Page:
1)if i use cranckNicolson .5 Then still local time step is used?or only when use localEuler? 2)is using local time step good or bad for my case that's really unsteady and because of change of BC's it doesn't reach a steadystate at all and shouldn't reach. 3)how to assign damping and smoothing(and maybe other related) coefficients? It'll be very valuable for me if clarify these for me. Thanks.
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April 23, 2013, 04:29 

#60 
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HECKMANN Frédéric
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1) The LTS algorithm is only used if you set the ddt scheme a localEuler. For example in my custom mutiphase solver, I have:
Code:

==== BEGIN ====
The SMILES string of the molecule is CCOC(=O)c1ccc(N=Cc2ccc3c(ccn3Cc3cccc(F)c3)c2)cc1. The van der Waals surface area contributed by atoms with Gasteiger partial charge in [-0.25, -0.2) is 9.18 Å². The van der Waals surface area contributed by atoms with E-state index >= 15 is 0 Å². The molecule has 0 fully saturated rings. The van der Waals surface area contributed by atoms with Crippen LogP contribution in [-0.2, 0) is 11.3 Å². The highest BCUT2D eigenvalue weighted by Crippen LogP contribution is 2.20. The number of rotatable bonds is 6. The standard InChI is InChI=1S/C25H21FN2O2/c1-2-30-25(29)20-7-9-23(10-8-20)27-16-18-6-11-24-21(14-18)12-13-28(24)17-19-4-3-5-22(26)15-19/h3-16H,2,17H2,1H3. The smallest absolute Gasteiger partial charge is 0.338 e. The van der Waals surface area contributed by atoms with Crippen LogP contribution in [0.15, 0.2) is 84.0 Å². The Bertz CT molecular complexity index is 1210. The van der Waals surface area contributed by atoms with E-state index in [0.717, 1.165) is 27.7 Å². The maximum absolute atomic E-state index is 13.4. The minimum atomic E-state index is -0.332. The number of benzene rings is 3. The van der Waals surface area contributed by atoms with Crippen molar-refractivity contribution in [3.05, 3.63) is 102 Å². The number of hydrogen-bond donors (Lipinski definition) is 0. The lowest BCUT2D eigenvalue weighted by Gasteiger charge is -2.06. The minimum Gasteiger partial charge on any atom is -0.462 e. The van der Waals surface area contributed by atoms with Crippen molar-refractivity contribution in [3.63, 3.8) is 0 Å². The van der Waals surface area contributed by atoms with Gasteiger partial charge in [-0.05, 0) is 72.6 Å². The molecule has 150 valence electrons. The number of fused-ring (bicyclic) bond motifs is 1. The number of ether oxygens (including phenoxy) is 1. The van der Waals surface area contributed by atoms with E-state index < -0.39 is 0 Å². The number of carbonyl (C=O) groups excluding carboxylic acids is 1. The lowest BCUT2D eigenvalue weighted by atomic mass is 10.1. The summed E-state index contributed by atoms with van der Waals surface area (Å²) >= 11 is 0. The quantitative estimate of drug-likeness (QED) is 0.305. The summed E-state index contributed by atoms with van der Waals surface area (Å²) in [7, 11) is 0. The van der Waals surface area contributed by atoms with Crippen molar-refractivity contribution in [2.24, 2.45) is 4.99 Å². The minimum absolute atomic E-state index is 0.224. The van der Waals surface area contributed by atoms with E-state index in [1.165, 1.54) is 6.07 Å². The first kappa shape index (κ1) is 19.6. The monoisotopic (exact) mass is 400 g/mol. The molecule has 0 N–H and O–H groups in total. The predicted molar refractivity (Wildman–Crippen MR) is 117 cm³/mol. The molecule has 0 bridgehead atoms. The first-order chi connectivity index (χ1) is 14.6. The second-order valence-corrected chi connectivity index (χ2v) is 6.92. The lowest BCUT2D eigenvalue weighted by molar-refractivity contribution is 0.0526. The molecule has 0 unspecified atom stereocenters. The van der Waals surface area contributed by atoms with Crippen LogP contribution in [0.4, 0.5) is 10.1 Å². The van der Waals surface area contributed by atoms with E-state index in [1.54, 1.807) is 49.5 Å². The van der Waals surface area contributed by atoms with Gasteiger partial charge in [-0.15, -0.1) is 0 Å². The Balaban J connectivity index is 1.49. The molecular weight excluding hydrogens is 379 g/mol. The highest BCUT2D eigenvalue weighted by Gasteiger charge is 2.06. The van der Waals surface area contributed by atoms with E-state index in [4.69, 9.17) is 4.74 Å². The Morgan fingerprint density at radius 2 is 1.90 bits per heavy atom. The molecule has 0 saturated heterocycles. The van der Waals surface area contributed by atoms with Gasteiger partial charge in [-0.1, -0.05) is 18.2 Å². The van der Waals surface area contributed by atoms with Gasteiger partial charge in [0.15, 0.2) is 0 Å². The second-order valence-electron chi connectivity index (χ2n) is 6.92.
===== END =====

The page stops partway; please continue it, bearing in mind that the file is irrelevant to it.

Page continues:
ddtSchemes { default none; ddt(rho,h) localEuler rDeltaT; ddt(rho,e) localEuler rDeltaT; ddt(rho,K) localEuler rDeltaT; ddtPhiCorr(rAU,rho,U,phi) localEuler rDeltaT; ddt(thermo:psi,p) localEuler rDeltaT; ddt(p) localEuler rDeltaT; ddt(rho) localEuler rDeltaT; ddt(rho,epsilon) localEuler rDeltaT; ddt(rho,k) localEuler rDeltaT; ddt(rho,U) localEuler rDeltaT; ddt(alphap) CrankNicolson 0.5; ddt(alphap,Up) CrankNicolson 0.5; } 2) local time stepping has the same effect as a relaxation number. When you use it, you actually make mistakes on your fields because continuity is no guaranty ! The quantity of mistake you get is somehow related to the reference time step you choose. If your reference time step is small enough, the LTS actually becomes close to a simple Euler and so you don't get extra mistake (continuity is respected). The idea while using LTS is that you need to balance the Stability vs Accuracy vs Time Step Length. The goal of LTS is to give a very good stability in your computation. The solver is so stable that it will not crash but it will give you nonphysical results. If you use a reference time step lower than the required (based on Courant Number < 0.2), the algorithm will work almost like a Euler and your results will be good. The advantage over a pure Euler, it is that your simulation will not blow up if the Courant Number temporary goes over 1. 3) those factors are based on your feeling and your case It is like the relaxation number, there is no universal rule. The tutorial values are usually given as "well balanced". Ps. if your goal is to get a great unsteady accuracy, definitely forget localEuler ! You need to find good global settings and a specific convergence strategy.